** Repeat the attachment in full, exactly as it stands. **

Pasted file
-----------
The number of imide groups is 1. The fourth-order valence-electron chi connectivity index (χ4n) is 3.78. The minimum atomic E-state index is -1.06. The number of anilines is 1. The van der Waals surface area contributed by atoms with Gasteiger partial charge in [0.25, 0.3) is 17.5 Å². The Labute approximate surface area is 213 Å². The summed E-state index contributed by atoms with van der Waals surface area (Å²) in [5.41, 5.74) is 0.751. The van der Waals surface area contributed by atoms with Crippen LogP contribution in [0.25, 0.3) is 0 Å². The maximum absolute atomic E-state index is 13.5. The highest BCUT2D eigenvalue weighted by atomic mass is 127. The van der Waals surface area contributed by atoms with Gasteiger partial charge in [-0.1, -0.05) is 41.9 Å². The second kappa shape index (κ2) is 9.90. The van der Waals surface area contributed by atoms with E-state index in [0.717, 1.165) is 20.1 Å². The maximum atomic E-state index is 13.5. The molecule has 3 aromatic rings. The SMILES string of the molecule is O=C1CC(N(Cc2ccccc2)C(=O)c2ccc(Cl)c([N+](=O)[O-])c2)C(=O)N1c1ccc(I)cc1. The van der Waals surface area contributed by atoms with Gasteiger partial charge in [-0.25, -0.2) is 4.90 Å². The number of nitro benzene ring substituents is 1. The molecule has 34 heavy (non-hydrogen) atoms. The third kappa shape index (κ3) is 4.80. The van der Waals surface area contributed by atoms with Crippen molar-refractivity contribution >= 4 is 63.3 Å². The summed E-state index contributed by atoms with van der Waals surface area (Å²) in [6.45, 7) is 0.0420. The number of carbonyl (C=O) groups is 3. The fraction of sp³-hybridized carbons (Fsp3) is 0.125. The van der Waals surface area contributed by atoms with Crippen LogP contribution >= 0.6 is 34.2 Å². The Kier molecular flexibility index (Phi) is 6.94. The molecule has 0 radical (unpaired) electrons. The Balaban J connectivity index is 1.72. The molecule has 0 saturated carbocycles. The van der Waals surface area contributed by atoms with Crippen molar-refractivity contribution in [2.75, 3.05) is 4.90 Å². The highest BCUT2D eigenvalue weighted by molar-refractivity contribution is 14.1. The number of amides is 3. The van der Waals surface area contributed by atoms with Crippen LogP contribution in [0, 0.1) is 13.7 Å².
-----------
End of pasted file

The number of imide groups is 1. The fourth-order valence-electron chi connectivity index (χ4n) is 3.78. The minimum atomic E-state index is -1.06. The number of anilines is 1. The van der Waals surface area contributed by atoms with Gasteiger partial charge in [0.25, 0.3) is 17.5 Å². The Labute approximate surface area is 213 Å². The summed E-state index contributed by atoms with van der Waals surface area (Å²) in [5.41, 5.74) is 0.751. The van der Waals surface area contributed by atoms with Crippen LogP contribution in [0.25, 0.3) is 0 Å². The maximum absolute atomic E-state index is 13.5. The highest BCUT2D eigenvalue weighted by atomic mass is 127. The van der Waals surface area contributed by atoms with Gasteiger partial charge in [-0.1, -0.05) is 41.9 Å². The second kappa shape index (κ2) is 9.90. The van der Waals surface area contributed by atoms with E-state index in [0.717, 1.165) is 20.1 Å². The maximum atomic E-state index is 13.5. The molecule has 3 aromatic rings. The SMILES string of the molecule is O=C1CC(N(Cc2ccccc2)C(=O)c2ccc(Cl)c([N+](=O)[O-])c2)C(=O)N1c1ccc(I)cc1. The van der Waals surface area contributed by atoms with Gasteiger partial charge in [-0.25, -0.2) is 4.90 Å². The number of nitro benzene ring substituents is 1. The molecule has 34 heavy (non-hydrogen) atoms. The third kappa shape index (κ3) is 4.80. The van der Waals surface area contributed by atoms with Crippen molar-refractivity contribution >= 4 is 63.3 Å². The summed E-state index contributed by atoms with van der Waals surface area (Å²) in [6.45, 7) is 0.0420. The number of carbonyl (C=O) groups is 3. The fraction of sp³-hybridized carbons (Fsp3) is 0.125. The van der Waals surface area contributed by atoms with Crippen LogP contribution >= 0.6 is 34.2 Å². The Kier molecular flexibility index (Phi) is 6.94. The molecule has 0 radical (unpaired) electrons. The Balaban J connectivity index is 1.72. The molecule has 0 saturated carbocycles. The van der Waals surface area contributed by atoms with Crippen molar-refractivity contribution in [2.75, 3.05) is 4.90 Å². The highest BCUT2D eigenvalue weighted by molar-refractivity contribution is 14.1. The number of amides is 3. The van der Waals surface area contributed by atoms with Crippen LogP contribution in [0, 0.1) is 13.7 Å².